Two years ago we wrote about Wrike’s project management software, and how useful we found it. They’ve expanded their offerings since then, so it’s time to take a look and see what Wrike can do today.
Wrike: An Expansive Software Platform
Compared to other project management software, Wrike is more than just a shared task list. It includes integrations that will be appealing to corporate workers, with connections to Salesforce and integrated time tracking functionality, assignment tracking tools, and built-in Gantt charts. It includes more under its own umbrella than Asana, which is cheaper but relies on third-party integrations, or Basecamp, which is mostly a hub for shared documents and team messaging.
Wrike also provides access to a richly-featured application programming interface (API). This allows paid users to build out their own custom integrations. It’s perfect for users that need unusual compatibility or very specific inputs and outputs, making Wrike extremely valuable for large corporate teams with significant legacy workflows or regulatory burden.
For enterprise and corporate users, extending Wrike via the API to integrate with other digital platforms is essential to making the software as useful as possible. While you’ll need a developer to create and manage integration, a huge array of Wrike’s functions are exposed via their robust and documented API.
Workflows in Wrike
Wrike’s flexible folder structure works more like tags, allowing you to create a flexible filing and sorting system for your projects as they progress. It’s easy to expand tasks and projects as you get a better handle on your workflow. You don’t need to start Wrike with the perfect workflow to make it functional.
Features in Wrike
Since it’s inception, Wrike has gradually expanded its feature set, and the software has come to include a wide array of features. Here are some of the options you can find in Wrike.
Resource Management and Task Planning
Like any decent to do list, Wrike is built around managing tasks and workflows. But it does more than just create a checklist for users to fill out as they accomplish various steps of the project’s overall goal. The software includes robust and detailed tools for managing resources of all kinds, from person-hours to physical assets.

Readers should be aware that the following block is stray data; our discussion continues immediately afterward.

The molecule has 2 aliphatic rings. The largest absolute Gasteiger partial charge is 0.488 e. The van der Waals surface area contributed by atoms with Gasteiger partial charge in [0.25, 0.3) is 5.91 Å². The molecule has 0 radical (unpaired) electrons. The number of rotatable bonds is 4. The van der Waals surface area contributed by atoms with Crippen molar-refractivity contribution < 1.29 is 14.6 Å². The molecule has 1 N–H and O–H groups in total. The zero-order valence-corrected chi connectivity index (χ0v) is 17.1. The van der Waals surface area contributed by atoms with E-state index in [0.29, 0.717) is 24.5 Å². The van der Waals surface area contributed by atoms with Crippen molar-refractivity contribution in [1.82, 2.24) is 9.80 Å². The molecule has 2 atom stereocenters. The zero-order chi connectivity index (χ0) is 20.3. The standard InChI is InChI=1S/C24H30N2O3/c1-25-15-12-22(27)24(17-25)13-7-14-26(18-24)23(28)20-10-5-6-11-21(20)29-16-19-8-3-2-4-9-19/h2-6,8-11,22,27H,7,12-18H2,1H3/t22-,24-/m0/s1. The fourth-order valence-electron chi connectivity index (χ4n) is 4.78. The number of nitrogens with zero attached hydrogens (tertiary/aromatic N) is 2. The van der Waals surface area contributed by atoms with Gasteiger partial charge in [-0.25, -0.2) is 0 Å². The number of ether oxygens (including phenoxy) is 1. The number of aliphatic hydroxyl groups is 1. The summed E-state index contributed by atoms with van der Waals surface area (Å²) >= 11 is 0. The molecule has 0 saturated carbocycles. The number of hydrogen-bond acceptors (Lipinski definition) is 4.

Wrike includes built-in support for Gantt charts. If you haven’t heard of these oddly-named charts, Gantt charts provide a visual representation of tasks and resource availability across time. They’re an integral part of planning projects, and anyone who works in a corporate environment could benefit from their use. Even freelancers working on long-term projects with other team members can get a major boost from Gantt charts.
By design, Gantt charts make it crystal clear how long a particular task will take, what resources team members require, and what additional tasks depend on a given task’s completion. This level of understanding is essential to creating accurate, detailed estimates of time, cost and resource requirements for a given project, helping project managers create budgets and team member manage their time and increase their effectiveness. That’s one of the reasons that Gannt charts are so valuable for corporate planning: they condense a complicated estimating process into an intuitive and well-known visual layout. And after the estimate, you can use Gantt charts within Wrike to create task lists with due dates and dependencies. Once you adopt the charts into your workflow, you’ll wonder how you lived without them.